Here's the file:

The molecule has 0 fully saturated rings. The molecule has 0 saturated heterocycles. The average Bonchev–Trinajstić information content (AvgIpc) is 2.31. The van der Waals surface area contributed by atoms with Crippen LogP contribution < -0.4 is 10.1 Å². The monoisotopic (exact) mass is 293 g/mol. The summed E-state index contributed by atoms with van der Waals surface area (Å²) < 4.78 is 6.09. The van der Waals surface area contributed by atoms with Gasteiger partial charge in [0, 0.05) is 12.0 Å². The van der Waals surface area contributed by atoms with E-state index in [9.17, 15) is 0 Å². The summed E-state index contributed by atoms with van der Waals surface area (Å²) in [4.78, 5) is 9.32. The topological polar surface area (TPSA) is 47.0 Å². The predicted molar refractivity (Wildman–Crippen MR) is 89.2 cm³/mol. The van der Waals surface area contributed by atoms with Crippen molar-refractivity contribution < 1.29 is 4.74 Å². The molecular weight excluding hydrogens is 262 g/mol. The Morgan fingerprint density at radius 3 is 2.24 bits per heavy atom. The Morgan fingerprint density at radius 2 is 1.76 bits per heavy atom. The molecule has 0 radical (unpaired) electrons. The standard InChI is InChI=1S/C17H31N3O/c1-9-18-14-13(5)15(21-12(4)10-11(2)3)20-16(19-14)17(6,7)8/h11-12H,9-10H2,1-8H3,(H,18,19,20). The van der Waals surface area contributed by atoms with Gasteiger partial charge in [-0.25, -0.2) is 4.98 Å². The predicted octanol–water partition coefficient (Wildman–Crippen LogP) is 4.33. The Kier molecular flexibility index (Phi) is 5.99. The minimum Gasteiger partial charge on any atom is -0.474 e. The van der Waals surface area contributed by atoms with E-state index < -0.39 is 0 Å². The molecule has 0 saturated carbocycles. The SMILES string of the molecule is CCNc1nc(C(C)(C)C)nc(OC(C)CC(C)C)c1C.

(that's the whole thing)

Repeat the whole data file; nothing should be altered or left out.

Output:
The molecule has 0 fully saturated rings. The molecule has 0 saturated heterocycles. The average Bonchev–Trinajstić information content (AvgIpc) is 2.31. The van der Waals surface area contributed by atoms with Crippen LogP contribution < -0.4 is 10.1 Å². The monoisotopic (exact) mass is 293 g/mol. The summed E-state index contributed by atoms with van der Waals surface area (Å²) < 4.78 is 6.09. The van der Waals surface area contributed by atoms with Gasteiger partial charge in [0, 0.05) is 12.0 Å². The van der Waals surface area contributed by atoms with E-state index in [9.17, 15) is 0 Å². The summed E-state index contributed by atoms with van der Waals surface area (Å²) in [4.78, 5) is 9.32. The topological polar surface area (TPSA) is 47.0 Å². The predicted molar refractivity (Wildman–Crippen MR) is 89.2 cm³/mol. The van der Waals surface area contributed by atoms with Crippen molar-refractivity contribution < 1.29 is 4.74 Å². The molecular weight excluding hydrogens is 262 g/mol. The Morgan fingerprint density at radius 3 is 2.24 bits per heavy atom. The Morgan fingerprint density at radius 2 is 1.76 bits per heavy atom. The molecule has 0 radical (unpaired) electrons. The standard InChI is InChI=1S/C17H31N3O/c1-9-18-14-13(5)15(21-12(4)10-11(2)3)20-16(19-14)17(6,7)8/h11-12H,9-10H2,1-8H3,(H,18,19,20). The van der Waals surface area contributed by atoms with Gasteiger partial charge in [-0.25, -0.2) is 4.98 Å². The predicted octanol–water partition coefficient (Wildman–Crippen LogP) is 4.33. The Kier molecular flexibility index (Phi) is 5.99. The minimum Gasteiger partial charge on any atom is -0.474 e. The van der Waals surface area contributed by atoms with E-state index < -0.39 is 0 Å². The molecule has 0 saturated carbocycles. The SMILES string of the molecule is CCNc1nc(C(C)(C)C)nc(OC(C)CC(C)C)c1C.